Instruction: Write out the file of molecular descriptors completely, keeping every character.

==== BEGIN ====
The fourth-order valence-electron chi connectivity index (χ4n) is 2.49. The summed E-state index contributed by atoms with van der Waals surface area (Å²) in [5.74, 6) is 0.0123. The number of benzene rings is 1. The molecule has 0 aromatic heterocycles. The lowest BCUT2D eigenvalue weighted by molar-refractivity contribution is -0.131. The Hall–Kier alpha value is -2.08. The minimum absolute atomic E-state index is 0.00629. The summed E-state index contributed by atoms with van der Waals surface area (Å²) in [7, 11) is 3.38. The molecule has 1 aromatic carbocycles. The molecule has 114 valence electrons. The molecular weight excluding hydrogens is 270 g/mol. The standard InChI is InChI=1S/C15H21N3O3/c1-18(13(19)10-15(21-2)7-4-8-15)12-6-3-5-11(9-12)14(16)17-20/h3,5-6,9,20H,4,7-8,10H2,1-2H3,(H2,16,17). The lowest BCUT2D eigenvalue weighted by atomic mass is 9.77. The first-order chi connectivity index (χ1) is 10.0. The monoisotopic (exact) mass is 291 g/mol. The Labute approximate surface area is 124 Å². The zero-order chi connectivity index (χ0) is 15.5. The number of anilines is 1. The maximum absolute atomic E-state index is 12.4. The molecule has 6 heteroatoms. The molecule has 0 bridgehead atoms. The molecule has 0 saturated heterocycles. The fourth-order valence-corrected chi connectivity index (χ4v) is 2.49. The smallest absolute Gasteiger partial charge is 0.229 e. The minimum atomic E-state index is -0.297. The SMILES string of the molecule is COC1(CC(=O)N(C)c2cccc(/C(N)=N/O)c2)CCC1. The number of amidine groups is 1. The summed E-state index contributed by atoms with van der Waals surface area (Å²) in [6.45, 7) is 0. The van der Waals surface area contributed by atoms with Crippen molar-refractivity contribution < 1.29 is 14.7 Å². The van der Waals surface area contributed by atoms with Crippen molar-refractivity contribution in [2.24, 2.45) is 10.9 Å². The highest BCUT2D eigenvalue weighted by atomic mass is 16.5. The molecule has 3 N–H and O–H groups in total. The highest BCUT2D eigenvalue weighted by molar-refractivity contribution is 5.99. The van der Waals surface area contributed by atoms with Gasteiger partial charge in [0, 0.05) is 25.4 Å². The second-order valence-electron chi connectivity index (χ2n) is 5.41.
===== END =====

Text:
The fourth-order valence-electron chi connectivity index (χ4n) is 2.49. The summed E-state index contributed by atoms with van der Waals surface area (Å²) in [5.74, 6) is 0.0123. The number of benzene rings is 1. The molecule has 0 aromatic heterocycles. The lowest BCUT2D eigenvalue weighted by molar-refractivity contribution is -0.131. The Hall–Kier alpha value is -2.08. The minimum absolute atomic E-state index is 0.00629. The summed E-state index contributed by atoms with van der Waals surface area (Å²) in [7, 11) is 3.38. The molecule has 1 aromatic carbocycles. The molecule has 114 valence electrons. The molecular weight excluding hydrogens is 270 g/mol. The standard InChI is InChI=1S/C15H21N3O3/c1-18(13(19)10-15(21-2)7-4-8-15)12-6-3-5-11(9-12)14(16)17-20/h3,5-6,9,20H,4,7-8,10H2,1-2H3,(H2,16,17). The lowest BCUT2D eigenvalue weighted by atomic mass is 9.77. The first-order chi connectivity index (χ1) is 10.0. The monoisotopic (exact) mass is 291 g/mol. The Labute approximate surface area is 124 Å². The zero-order chi connectivity index (χ0) is 15.5. The number of anilines is 1. The maximum absolute atomic E-state index is 12.4. The molecule has 6 heteroatoms. The molecule has 0 bridgehead atoms. The molecule has 0 saturated heterocycles. The fourth-order valence-corrected chi connectivity index (χ4v) is 2.49. The smallest absolute Gasteiger partial charge is 0.229 e. The minimum atomic E-state index is -0.297. The SMILES string of the molecule is COC1(CC(=O)N(C)c2cccc(/C(N)=N/O)c2)CCC1. The number of amidine groups is 1. The summed E-state index contributed by atoms with van der Waals surface area (Å²) in [6.45, 7) is 0. The van der Waals surface area contributed by atoms with Crippen molar-refractivity contribution < 1.29 is 14.7 Å². The van der Waals surface area contributed by atoms with Crippen molar-refractivity contribution in [2.24, 2.45) is 10.9 Å². The highest BCUT2D eigenvalue weighted by atomic mass is 16.5. The molecule has 3 N–H and O–H groups in total. The highest BCUT2D eigenvalue weighted by molar-refractivity contribution is 5.99. The van der Waals surface area contributed by atoms with Gasteiger partial charge in [0, 0.05) is 25.4 Å². The second-order valence-electron chi connectivity index (χ2n) is 5.41.